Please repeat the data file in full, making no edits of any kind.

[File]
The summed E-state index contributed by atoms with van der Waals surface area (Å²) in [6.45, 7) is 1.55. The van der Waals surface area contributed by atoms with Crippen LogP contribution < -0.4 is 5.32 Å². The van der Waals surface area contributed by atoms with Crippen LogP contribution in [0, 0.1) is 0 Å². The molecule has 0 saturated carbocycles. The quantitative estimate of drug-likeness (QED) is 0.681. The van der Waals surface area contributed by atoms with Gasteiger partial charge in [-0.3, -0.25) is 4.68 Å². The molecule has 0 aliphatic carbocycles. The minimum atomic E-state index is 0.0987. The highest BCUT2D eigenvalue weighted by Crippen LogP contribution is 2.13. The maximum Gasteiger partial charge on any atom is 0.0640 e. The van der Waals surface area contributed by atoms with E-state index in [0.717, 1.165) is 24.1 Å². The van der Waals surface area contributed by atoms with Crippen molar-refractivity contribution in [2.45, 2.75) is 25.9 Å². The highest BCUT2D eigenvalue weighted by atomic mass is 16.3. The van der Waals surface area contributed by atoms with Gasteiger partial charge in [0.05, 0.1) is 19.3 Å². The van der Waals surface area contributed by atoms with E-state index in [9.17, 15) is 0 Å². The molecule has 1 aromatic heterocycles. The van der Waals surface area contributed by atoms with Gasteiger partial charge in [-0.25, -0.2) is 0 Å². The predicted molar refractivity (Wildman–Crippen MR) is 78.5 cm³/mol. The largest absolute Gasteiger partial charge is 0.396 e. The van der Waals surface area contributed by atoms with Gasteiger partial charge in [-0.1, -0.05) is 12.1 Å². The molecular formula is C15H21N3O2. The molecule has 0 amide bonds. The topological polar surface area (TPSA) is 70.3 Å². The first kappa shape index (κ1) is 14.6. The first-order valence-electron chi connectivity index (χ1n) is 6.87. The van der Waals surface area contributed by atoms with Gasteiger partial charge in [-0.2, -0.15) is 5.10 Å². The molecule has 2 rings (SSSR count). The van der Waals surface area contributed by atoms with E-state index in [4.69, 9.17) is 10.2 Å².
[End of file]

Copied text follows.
The summed E-state index contributed by atoms with van der Waals surface area (Å²) in [6.45, 7) is 1.55. The van der Waals surface area contributed by atoms with Crippen LogP contribution < -0.4 is 5.32 Å². The van der Waals surface area contributed by atoms with Crippen LogP contribution in [0, 0.1) is 0 Å². The molecule has 0 saturated carbocycles. The quantitative estimate of drug-likeness (QED) is 0.681. The van der Waals surface area contributed by atoms with Gasteiger partial charge in [-0.3, -0.25) is 4.68 Å². The molecule has 0 aliphatic carbocycles. The minimum atomic E-state index is 0.0987. The highest BCUT2D eigenvalue weighted by Crippen LogP contribution is 2.13. The maximum Gasteiger partial charge on any atom is 0.0640 e. The van der Waals surface area contributed by atoms with E-state index in [0.717, 1.165) is 24.1 Å². The van der Waals surface area contributed by atoms with Crippen molar-refractivity contribution in [2.45, 2.75) is 25.9 Å². The highest BCUT2D eigenvalue weighted by atomic mass is 16.3. The van der Waals surface area contributed by atoms with Gasteiger partial charge in [0.05, 0.1) is 19.3 Å². The van der Waals surface area contributed by atoms with E-state index in [9.17, 15) is 0 Å². The molecule has 1 aromatic heterocycles. The van der Waals surface area contributed by atoms with Gasteiger partial charge in [-0.25, -0.2) is 0 Å². The predicted molar refractivity (Wildman–Crippen MR) is 78.5 cm³/mol. The largest absolute Gasteiger partial charge is 0.396 e. The van der Waals surface area contributed by atoms with Gasteiger partial charge in [-0.1, -0.05) is 12.1 Å². The molecular formula is C15H21N3O2. The molecule has 0 amide bonds. The topological polar surface area (TPSA) is 70.3 Å². The first kappa shape index (κ1) is 14.6. The first-order valence-electron chi connectivity index (χ1n) is 6.87. The van der Waals surface area contributed by atoms with Gasteiger partial charge in [-0.2, -0.15) is 5.10 Å². The molecule has 2 rings (SSSR count). The van der Waals surface area contributed by atoms with E-state index in [4.69, 9.17) is 10.2 Å².